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With the FAA reportedly preparing to inspect every 737 MAX individually before it signs off on the planes' return to the air - a decision that will likely delay recertification and add to Boeing's losses - the latest bad news for the aerospace firm comes from its hometown (well, sort of, Boeing is officially based in Chicago but the bulk of its operations are located in Washington State) paper, the Seattle Times.

The paper reported that a recent stress test for a new model of the Boeing 777 resulted in the fuselage (a fancy term for the body of the plane) ripping apart just below the FAA's official threshold for certification.

Back in September, the ST and a few other outlets reported that there were problems with the stress test, and that a door had flown off the handle. This, as it turns out, is not only incorrect, but it minimizes the seriousness of what actually happened.

During the test, the plane's fuselage "split dramatically" along the underside of the plane near where the landing wheels are stowed. The body of the plane was rent open with the force of a bomb. Workers in another hanger nearby said the ground the shook and they heard a load explosion. The Seattle Times clarified that their earlier reporting about a door flying off its hinges was mistaken: the 777's doors close from the inside and are larger than the holes they cover, but one door was seriously damaged.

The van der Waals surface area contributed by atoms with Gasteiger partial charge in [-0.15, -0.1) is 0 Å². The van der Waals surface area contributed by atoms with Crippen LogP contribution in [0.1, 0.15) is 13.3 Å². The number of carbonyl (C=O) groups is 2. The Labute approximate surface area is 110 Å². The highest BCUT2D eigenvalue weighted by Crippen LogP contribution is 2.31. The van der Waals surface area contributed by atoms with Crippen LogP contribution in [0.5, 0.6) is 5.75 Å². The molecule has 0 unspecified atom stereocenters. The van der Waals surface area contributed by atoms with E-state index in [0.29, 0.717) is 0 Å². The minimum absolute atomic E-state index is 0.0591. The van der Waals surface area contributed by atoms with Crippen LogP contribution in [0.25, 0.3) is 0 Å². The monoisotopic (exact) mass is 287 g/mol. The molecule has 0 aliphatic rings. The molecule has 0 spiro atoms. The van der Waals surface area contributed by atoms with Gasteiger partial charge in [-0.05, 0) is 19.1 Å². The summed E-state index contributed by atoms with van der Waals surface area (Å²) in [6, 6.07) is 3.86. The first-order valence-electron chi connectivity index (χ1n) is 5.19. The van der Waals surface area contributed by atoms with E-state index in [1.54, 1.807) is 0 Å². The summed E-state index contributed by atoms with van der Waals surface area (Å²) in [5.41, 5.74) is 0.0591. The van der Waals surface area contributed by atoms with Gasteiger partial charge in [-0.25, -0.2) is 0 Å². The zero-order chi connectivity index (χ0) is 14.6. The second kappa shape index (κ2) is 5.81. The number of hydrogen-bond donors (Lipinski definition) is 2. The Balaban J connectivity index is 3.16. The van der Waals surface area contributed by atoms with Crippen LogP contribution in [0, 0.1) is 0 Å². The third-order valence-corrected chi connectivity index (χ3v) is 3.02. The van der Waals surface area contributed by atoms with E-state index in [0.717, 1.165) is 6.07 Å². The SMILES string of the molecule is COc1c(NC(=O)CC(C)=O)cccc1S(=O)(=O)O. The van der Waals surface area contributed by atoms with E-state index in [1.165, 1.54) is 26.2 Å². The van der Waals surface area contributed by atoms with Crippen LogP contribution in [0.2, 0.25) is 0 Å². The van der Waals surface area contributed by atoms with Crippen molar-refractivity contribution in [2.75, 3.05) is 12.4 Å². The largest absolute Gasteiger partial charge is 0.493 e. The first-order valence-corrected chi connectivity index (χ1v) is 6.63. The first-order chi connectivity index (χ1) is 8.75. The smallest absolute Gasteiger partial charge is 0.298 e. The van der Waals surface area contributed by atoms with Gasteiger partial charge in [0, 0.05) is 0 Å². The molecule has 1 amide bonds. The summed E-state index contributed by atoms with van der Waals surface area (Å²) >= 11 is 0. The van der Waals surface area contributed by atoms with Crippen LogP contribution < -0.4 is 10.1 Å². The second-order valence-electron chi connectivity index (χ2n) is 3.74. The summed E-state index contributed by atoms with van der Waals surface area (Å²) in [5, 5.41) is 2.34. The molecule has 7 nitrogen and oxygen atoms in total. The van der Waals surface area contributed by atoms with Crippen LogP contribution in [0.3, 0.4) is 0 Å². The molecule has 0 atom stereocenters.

When Boeing tested the original 777 model in 1995, it kept going until the aluminum wings snapped at 1.54 times limit load. On the 787, it chose to stop at 1.5 and then ease the composite wings back down again. Breaking a pair of composite wings could result in release of unhealthy fibers in the air, so it’s likely that with the 777X also having composite wings, that was the plan again this time.

But as Boeing personnel along with six FAA observers watched from the windows of a control room, at 1.48 times limit load - 99% of ultimate load - the structure gave way. Under the center fuselage, just aft of the wing and the well where the landing gear wheels are stowed, the extreme compression load caused the plane’s aluminum skin to buckle and rupture, according to the person familiar with the details.

The resulting depressurization was explosive enough that workers in the next bay heard it clearly. One worker said he heard “a loud boom, and the ground shook.”

Then there was the secondary damage...

That then caused secondary damage: The photos show that the fuselage skin split part of the way up the side of the airplane, along with areas of bent and twisted structure that extended through the area around a passenger door.

A day after the incident, based on incomplete information, The Seattle Times and other media outlets incorrectly reported that a cargo door had blown out.

Unlike the plane’s cargo doors, which hinge outward, the passenger doors on airliners are plug-type doors that only open inward and are larger than the hole they close. But the structure around that passenger door just aft of the 777X wing was so damaged that the pressure blew the door out and it fell to the floor.